Assuming you are not deeply depressed right now, try to remember the time when you were in the deepest depression of your life. Can you see any way it might have changed your life for the better? Did it make you more sensitive to the feelings of others? Are you better at helping others during their difficult times because you have had the experience yourself? Are there things you learned from being deeply depressed? Are you a better person because of the experience? What is the value in having been through it? On a scale from one to one hundred, how would you rank the value in having been deeply depressed?
These seem like unusual questions to some people. Wouldn’t we be better off trying to forget our depressions and get on with our lives? Can’t we just hope that depression remains in the past and we never have to face it again? Ignoring past episodes may sound like a better approach, but refusing to take a hard look at depression or mania leaves us ill prepared for the next time it comes. Unfortunately, if depression or mania happened before, it is likely to happen again.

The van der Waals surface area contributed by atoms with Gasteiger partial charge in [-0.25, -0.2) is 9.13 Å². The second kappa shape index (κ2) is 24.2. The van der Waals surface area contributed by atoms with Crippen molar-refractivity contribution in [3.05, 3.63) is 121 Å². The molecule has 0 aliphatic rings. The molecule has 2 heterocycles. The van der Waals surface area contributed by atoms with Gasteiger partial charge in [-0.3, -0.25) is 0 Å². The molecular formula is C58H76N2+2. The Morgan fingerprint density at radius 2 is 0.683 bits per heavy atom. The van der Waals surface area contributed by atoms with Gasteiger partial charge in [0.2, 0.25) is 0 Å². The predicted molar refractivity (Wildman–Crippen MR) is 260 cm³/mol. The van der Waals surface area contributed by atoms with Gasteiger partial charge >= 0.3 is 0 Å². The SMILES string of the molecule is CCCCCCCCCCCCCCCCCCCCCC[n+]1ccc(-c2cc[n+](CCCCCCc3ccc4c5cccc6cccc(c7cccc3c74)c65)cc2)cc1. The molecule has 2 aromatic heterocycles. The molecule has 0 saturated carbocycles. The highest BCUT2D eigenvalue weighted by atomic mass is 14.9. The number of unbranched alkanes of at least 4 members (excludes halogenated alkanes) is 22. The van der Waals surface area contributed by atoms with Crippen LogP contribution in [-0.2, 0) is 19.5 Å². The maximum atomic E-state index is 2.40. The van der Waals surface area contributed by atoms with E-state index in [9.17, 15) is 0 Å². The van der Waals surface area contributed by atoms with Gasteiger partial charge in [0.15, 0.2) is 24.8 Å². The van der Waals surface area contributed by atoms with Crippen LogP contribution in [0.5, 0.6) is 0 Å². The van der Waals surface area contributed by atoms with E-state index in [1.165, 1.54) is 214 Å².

Looking at how we value depression and mania is an important part of any assessment; a part that is sorely missing in most protocols. The laundry list of symptoms in most assessments belie an incorrect assumption that the items are all seen as negative.
We have been asking the above questions (and many more) for several years now and have learned a great deal about the role value plays in depression and mania. Although our data is not yet extensive enough to make final declarations, there are many surprising trends that are too important to delay sharing.